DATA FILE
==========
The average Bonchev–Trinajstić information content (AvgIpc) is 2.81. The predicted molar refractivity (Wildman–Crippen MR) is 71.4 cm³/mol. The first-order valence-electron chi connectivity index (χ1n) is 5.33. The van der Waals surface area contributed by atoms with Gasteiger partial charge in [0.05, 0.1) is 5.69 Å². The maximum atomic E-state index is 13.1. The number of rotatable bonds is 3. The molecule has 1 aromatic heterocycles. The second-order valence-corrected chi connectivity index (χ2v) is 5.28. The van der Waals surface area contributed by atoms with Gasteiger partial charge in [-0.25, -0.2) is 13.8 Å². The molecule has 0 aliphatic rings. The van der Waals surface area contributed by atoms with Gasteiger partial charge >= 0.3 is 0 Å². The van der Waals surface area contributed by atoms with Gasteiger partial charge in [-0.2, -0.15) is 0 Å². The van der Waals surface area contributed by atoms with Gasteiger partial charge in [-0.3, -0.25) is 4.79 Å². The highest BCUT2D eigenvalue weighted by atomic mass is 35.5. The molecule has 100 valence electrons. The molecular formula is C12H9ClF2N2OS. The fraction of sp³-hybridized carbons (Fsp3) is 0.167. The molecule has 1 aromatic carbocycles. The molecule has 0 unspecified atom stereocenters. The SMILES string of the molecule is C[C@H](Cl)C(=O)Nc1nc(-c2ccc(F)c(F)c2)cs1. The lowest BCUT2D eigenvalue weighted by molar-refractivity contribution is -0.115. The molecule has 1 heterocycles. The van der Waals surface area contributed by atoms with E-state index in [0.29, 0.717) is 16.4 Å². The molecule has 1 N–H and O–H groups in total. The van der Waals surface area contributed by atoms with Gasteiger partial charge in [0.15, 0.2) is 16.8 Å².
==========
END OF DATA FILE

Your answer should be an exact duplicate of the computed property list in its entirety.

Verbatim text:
The average Bonchev–Trinajstić information content (AvgIpc) is 2.81. The predicted molar refractivity (Wildman–Crippen MR) is 71.4 cm³/mol. The first-order valence-electron chi connectivity index (χ1n) is 5.33. The van der Waals surface area contributed by atoms with Gasteiger partial charge in [0.05, 0.1) is 5.69 Å². The maximum atomic E-state index is 13.1. The number of rotatable bonds is 3. The molecule has 1 aromatic heterocycles. The second-order valence-corrected chi connectivity index (χ2v) is 5.28. The van der Waals surface area contributed by atoms with Gasteiger partial charge in [-0.25, -0.2) is 13.8 Å². The molecule has 0 aliphatic rings. The van der Waals surface area contributed by atoms with Gasteiger partial charge >= 0.3 is 0 Å². The van der Waals surface area contributed by atoms with Gasteiger partial charge in [-0.2, -0.15) is 0 Å². The van der Waals surface area contributed by atoms with Gasteiger partial charge in [-0.3, -0.25) is 4.79 Å². The highest BCUT2D eigenvalue weighted by atomic mass is 35.5. The molecule has 100 valence electrons. The molecular formula is C12H9ClF2N2OS. The fraction of sp³-hybridized carbons (Fsp3) is 0.167. The molecule has 1 aromatic carbocycles. The molecule has 0 unspecified atom stereocenters. The SMILES string of the molecule is C[C@H](Cl)C(=O)Nc1nc(-c2ccc(F)c(F)c2)cs1. The lowest BCUT2D eigenvalue weighted by molar-refractivity contribution is -0.115. The molecule has 1 heterocycles. The van der Waals surface area contributed by atoms with E-state index in [0.29, 0.717) is 16.4 Å². The molecule has 1 N–H and O–H groups in total. The van der Waals surface area contributed by atoms with Gasteiger partial charge in [0.15, 0.2) is 16.8 Å².